Guided by a deep love for the South, LaTosha Brown charts a new path for black voters across U.S.
Even when she was a little girl in rural Alabama, Black Voters Matter Fund co-founder LaTosha Brown had giant ideas about power. “My whole life, I wanted to be a part of change,” said Brown, who co-founded the fund in 2016 with fellow political strategist Cliff Albright. “I wanted to use my gifts and skills to help people tap into their own sense of power. I’ve always been a natural organizer.”
Brown and Albright have one overarching goal with the Black Voters Matter Fund: to invest in long-term power-building in black Southern communities. They are intentional about moving resources into these communities so black people have increased capacity to build their own political infrastructure and set agendas in the best interests of black people, independent of candidates or political parties.
Brown’s first memory of standing firm in her own power was when she was 6 years old. She’d been an avid reader since the age of four. During the first week of first grade, her teacher, a white woman (ironically) named Miss White, took out a book. Brown excitedly informed the teacher she could read the book. The teacher completely dismissed her and told her plainly that she could not read. Brown refused to let it go. She insisted again and again that she could.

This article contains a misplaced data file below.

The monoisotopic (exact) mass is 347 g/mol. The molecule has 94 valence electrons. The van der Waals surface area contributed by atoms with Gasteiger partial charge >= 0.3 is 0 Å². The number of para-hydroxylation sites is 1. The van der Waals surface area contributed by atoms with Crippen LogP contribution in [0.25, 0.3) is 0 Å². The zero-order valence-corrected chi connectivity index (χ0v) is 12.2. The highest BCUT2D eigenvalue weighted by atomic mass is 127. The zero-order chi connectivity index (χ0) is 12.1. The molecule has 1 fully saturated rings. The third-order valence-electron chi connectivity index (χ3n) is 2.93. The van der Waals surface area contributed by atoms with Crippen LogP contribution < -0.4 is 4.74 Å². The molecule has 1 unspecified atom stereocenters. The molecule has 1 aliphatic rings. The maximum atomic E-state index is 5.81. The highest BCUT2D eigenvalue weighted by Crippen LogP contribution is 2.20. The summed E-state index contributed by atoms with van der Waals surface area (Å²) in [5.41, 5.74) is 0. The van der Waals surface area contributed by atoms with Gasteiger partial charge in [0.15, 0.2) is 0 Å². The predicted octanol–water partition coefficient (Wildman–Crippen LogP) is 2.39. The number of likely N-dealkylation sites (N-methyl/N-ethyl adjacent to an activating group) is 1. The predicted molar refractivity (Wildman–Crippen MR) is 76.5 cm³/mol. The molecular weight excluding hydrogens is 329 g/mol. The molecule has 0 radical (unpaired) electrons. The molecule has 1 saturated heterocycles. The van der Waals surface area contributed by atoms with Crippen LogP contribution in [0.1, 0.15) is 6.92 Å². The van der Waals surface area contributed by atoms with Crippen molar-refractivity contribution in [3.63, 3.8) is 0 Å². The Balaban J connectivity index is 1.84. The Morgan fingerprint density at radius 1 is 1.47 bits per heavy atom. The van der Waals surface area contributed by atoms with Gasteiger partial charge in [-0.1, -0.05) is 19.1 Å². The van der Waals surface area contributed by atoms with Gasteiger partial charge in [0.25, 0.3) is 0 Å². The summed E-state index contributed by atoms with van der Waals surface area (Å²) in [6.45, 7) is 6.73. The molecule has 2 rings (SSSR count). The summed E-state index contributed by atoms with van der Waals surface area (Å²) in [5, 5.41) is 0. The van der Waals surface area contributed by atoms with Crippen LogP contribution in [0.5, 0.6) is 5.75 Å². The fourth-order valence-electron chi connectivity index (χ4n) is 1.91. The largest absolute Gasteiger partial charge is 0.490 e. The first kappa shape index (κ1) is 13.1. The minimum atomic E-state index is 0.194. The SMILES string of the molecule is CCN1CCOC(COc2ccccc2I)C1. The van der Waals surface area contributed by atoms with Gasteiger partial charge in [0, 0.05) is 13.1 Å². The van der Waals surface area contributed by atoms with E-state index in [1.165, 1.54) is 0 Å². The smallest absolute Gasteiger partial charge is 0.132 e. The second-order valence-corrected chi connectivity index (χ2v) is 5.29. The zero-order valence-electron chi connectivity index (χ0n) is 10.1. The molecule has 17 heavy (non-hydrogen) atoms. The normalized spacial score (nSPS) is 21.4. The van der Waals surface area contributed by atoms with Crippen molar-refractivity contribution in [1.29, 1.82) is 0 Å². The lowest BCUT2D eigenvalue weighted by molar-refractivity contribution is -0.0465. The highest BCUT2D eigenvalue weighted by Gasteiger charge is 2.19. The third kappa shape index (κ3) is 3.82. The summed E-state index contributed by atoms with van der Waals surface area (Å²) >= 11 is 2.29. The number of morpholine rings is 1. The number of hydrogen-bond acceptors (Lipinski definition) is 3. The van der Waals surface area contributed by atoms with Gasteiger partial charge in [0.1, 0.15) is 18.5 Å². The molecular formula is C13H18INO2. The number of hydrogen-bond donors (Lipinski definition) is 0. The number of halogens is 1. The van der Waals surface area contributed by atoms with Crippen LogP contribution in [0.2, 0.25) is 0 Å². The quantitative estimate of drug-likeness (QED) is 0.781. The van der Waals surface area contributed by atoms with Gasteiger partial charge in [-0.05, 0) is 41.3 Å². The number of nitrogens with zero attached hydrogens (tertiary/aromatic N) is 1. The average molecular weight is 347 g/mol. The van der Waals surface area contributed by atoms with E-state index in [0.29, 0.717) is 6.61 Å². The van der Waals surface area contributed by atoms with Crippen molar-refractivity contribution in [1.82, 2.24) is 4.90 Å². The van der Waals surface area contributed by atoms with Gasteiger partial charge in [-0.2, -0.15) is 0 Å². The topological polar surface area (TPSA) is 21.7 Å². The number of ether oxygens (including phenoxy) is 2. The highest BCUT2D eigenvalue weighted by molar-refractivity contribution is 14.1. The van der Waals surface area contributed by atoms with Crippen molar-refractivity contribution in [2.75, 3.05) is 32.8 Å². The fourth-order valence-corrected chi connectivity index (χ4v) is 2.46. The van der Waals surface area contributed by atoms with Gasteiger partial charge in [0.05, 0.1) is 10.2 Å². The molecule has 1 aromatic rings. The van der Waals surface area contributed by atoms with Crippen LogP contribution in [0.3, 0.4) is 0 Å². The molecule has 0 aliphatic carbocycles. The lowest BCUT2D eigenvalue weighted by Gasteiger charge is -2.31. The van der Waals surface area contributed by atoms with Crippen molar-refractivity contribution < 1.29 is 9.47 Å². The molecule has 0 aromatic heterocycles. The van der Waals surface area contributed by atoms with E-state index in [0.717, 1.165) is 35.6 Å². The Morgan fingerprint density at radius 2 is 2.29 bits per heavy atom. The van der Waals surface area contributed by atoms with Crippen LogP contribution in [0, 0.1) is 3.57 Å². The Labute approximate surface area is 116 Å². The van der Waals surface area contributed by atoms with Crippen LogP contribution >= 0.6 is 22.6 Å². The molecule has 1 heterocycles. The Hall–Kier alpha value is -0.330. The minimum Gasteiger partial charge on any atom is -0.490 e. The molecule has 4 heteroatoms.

“She never gave me the chance to show her I could read,” Brown said. “It was a big deal to me because I am from the Deep South. You don’t talk back to adults. That is not what you do, at all, particularly with people of authority. It wasn’t in my upbringing that I would challenge an adult. But I was really adamant. I was like, ‘She is wrong. I can read.’”